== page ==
A famous way to look at the division of labor was given to us by an economist, Adam Smith. You may have heard that name before, or you might not have. But anyway, Smith give us an example of the pin maker to describe the division of labor. He said, one person making pins themselves could make a small amount of pins. Say they could make 10 pins a day.
But then, once you bring in somebody else, divide the tasks so somebody's responsible for fashioning the small part of the pin, and somebody then just makes the tops of the pin. And together, they can suddenly make that many more pins, and on and on and on. And as the more specialized the tasks become, ideally the more efficient you can become because not everybody has to switch between tasks and do things like that. So this is a hallmark of bureaucracy, specialization.
Secondly, bureaucracies are hierarchically organized, from high to low. So I have a boss, and my boss has a boss. And they have a boss, and on and on and on. You can see there's this high chain of command here. Bureaucracies are organized that way to ensure good communication.
Think about if you could just run around-- like I can't run around and go talk to the high up boss, the highest boss all the time, every time I want. Think about at Microsoft if everybody could run around and try to talk to Bill Gates all the time. The organization can't function that well, that efficiently, that way. So we have a nested set of hierarchical offices in a bureaucracy.
And thirdly, a bureaucracy has rules and regulations. And very importantly, they have rules and regulations. In order to operate efficiently, you can't leave anything to chance. You want to try to control as much as you possibly can.
There are many rules that govern the conduct of people in bureaucracies and then those who wish to engage the bureau for something. So think about a time you've gone to the DMV. You have to stand in this line, or you have to stand in this line. And then you have to walk up to this counter or that counter. And sometimes they even take a number to try to ensure a proper flow of people.
Everything is controlled and rule-bound. I dare you to just try and walk up to the counter without obeying all of these rules. You might incite a riot. People are going to be like, whoa, what is this offender doing? He's not following the rules. The thing couldn't function without rules.
Fourth, we have this idea of technical competence. The bureaucracy is filled with offices, and there are rules to determine who can fill that office. We don't know each other so well. The bureaucracy is impersonal.
People within it don't know each other so well, and you certainly don't know people wanting to come in and work in the office. So you have to hire somebody with laid out, established qualifications-- so this idea of the resume where you lay out your qualifications. And then after you hire somebody, your performance has to be monitored according to predetermined, laid out standards. So this is this idea of technical competence.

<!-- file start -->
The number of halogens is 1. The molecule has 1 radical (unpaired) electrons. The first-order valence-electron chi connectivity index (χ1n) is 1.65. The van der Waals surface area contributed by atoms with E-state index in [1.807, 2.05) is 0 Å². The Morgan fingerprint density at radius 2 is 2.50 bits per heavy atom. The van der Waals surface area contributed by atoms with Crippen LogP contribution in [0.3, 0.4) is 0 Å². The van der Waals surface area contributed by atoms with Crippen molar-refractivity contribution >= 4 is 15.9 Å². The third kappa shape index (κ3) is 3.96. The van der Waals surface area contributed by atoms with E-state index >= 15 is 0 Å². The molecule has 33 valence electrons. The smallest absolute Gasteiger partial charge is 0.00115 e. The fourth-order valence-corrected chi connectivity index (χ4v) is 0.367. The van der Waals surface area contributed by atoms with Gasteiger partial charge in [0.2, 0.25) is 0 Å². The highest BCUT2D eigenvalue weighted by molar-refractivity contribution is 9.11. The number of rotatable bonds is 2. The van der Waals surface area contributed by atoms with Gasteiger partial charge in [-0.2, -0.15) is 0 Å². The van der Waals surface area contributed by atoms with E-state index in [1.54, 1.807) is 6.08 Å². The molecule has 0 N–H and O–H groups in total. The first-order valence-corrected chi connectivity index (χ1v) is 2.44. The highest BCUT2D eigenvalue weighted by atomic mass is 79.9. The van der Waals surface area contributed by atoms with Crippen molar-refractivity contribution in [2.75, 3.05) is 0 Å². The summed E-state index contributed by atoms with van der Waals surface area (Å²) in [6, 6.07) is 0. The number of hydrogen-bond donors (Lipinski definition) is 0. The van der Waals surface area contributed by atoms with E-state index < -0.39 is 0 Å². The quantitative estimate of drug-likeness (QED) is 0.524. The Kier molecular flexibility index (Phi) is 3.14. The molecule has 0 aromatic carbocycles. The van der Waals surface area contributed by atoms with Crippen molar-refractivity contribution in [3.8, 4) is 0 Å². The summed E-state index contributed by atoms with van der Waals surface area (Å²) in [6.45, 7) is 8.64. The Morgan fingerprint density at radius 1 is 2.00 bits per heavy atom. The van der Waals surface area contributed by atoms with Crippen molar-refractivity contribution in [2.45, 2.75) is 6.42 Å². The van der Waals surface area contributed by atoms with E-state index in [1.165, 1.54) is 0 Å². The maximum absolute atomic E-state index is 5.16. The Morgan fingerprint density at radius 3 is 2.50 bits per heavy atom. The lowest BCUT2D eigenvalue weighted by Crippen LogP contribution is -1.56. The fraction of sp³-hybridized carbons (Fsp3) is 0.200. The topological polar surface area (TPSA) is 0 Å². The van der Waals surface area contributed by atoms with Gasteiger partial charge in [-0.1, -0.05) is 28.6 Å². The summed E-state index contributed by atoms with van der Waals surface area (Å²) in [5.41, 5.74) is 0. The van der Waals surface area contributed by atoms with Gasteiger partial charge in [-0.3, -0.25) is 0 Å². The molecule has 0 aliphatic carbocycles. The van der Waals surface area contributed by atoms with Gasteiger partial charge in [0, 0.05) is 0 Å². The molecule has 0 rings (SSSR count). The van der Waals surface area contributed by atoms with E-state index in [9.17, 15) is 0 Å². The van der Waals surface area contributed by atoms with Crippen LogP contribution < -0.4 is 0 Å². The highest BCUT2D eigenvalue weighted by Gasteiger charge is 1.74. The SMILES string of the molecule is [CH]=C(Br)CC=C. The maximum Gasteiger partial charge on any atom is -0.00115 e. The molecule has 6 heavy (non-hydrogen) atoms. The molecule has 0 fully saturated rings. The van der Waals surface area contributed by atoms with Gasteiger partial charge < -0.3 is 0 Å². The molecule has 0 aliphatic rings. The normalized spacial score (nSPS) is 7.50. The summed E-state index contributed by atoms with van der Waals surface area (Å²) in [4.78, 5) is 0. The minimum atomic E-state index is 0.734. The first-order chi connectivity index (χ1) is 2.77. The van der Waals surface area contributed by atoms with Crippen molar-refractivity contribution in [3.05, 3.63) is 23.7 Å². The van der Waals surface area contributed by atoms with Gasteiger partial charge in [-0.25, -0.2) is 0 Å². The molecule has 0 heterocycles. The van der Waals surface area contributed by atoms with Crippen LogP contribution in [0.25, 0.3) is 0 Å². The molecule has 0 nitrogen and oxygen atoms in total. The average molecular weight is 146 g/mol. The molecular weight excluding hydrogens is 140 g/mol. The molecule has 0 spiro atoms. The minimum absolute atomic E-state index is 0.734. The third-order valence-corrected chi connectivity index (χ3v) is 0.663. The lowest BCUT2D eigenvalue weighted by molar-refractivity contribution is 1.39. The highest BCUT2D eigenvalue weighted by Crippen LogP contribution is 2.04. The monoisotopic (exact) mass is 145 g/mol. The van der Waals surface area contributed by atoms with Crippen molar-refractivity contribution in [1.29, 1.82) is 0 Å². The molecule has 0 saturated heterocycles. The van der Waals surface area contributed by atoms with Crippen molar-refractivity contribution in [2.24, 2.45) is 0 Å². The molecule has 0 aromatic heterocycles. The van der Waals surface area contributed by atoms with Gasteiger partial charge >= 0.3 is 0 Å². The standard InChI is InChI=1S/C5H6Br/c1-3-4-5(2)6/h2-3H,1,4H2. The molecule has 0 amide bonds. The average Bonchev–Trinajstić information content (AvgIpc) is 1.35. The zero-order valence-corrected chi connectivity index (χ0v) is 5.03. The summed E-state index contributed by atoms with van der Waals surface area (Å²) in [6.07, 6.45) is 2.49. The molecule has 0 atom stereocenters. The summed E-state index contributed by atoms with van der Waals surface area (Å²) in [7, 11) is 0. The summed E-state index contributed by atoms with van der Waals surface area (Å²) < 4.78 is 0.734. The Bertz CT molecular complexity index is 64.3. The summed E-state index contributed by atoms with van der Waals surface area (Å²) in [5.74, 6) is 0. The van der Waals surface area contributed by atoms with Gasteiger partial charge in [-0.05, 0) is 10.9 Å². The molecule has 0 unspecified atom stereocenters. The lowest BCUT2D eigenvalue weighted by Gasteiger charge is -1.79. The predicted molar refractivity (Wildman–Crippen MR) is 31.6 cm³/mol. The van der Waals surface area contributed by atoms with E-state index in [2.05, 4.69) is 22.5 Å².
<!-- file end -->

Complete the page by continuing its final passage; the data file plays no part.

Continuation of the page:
Fifth characteristic of bureaucracy is this idea of impersonality. So it doesn't matter who you are, who you know or what you want or how you might think you're special. Rules come before all else. And in the eyes of a bureaucracy, everyone is treated in the same uniform fashion.
The bureau doesn't care if you're having a bad day or if you can't afford to make your payment or if you don't have the time to wait in line and slide through the whole process. You're going to do it just the same as everyone else. You're not special. You're no different. So this is just this idea of impersonality.
And finally, sixth, we have a premium on formal, written communications. So rather than face to face communication, casually, the bureaucracy depends on memos, on briefs, paperwork, and now email and digital storage-- basically, any form of written communication. So when my boss wants to set up a meeting, I get an email, rather than a question from, say, 10 feet away or two cubicles away.
No, I get an email. And then everything is documented. We're going to have a meeting at this time, this place, do you accept? Well, we could have just had this face to face conversation. But no, it's done through email.
So those are the six characteristics of bureaucracy. But you might be saying, well, so what? Who cares about bureaucracy? Why do we focus on it? Why do sociologists even care?
Well, it's important because Weber saw this bureaucratic form as taking over society and transforming it in its image. And he called this the process of bureaucratization, where all social life would come to be organized like the bureaucracy. Certainly work-- think about your job. Think about these characteristics of bureaucracy and how you see them at your job.
The church now even resembles a bureaucracy. Government certainly is a bureaucracy. The education system is a bureaucracy. The military, all of these things are bureaucracy. Life is filled with bureaucracy.
I hope you enjoyed this introduction to bureaucracy. Have a great rest of your day.